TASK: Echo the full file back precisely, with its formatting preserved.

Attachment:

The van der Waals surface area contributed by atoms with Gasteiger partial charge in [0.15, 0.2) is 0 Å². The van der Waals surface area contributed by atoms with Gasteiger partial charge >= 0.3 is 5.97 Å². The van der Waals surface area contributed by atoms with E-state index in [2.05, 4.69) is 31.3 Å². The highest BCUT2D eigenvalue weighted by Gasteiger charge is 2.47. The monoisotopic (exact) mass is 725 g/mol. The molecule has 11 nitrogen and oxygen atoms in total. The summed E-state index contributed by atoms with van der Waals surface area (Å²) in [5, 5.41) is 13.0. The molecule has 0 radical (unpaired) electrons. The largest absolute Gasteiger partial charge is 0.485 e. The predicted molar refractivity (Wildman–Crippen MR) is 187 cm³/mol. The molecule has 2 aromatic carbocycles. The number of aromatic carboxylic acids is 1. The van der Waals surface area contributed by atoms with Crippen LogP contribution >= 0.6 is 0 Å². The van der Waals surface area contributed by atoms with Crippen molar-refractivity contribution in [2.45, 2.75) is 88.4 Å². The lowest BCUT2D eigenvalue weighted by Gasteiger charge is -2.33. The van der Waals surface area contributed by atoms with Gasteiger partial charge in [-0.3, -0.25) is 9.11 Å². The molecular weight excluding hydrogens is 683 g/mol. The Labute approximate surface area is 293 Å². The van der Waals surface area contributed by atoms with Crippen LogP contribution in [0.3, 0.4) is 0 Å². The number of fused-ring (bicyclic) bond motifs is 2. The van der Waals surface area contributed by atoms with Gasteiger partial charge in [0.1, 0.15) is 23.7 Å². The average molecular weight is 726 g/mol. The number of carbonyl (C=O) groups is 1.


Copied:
The van der Waals surface area contributed by atoms with Gasteiger partial charge in [0.15, 0.2) is 0 Å². The van der Waals surface area contributed by atoms with Gasteiger partial charge >= 0.3 is 5.97 Å². The van der Waals surface area contributed by atoms with E-state index in [2.05, 4.69) is 31.3 Å². The highest BCUT2D eigenvalue weighted by Gasteiger charge is 2.47. The monoisotopic (exact) mass is 725 g/mol. The molecule has 11 nitrogen and oxygen atoms in total. The summed E-state index contributed by atoms with van der Waals surface area (Å²) in [5, 5.41) is 13.0. The molecule has 0 radical (unpaired) electrons. The largest absolute Gasteiger partial charge is 0.485 e. The predicted molar refractivity (Wildman–Crippen MR) is 187 cm³/mol. The molecule has 2 aromatic carbocycles. The number of aromatic carboxylic acids is 1. The van der Waals surface area contributed by atoms with Crippen LogP contribution >= 0.6 is 0 Å². The van der Waals surface area contributed by atoms with Crippen molar-refractivity contribution in [2.45, 2.75) is 88.4 Å². The lowest BCUT2D eigenvalue weighted by Gasteiger charge is -2.33. The van der Waals surface area contributed by atoms with Gasteiger partial charge in [-0.3, -0.25) is 9.11 Å². The molecular weight excluding hydrogens is 683 g/mol. The Labute approximate surface area is 293 Å². The van der Waals surface area contributed by atoms with Crippen LogP contribution in [0.3, 0.4) is 0 Å². The number of fused-ring (bicyclic) bond motifs is 2. The van der Waals surface area contributed by atoms with Gasteiger partial charge in [0.1, 0.15) is 23.7 Å². The average molecular weight is 726 g/mol. The number of carbonyl (C=O) groups is 1.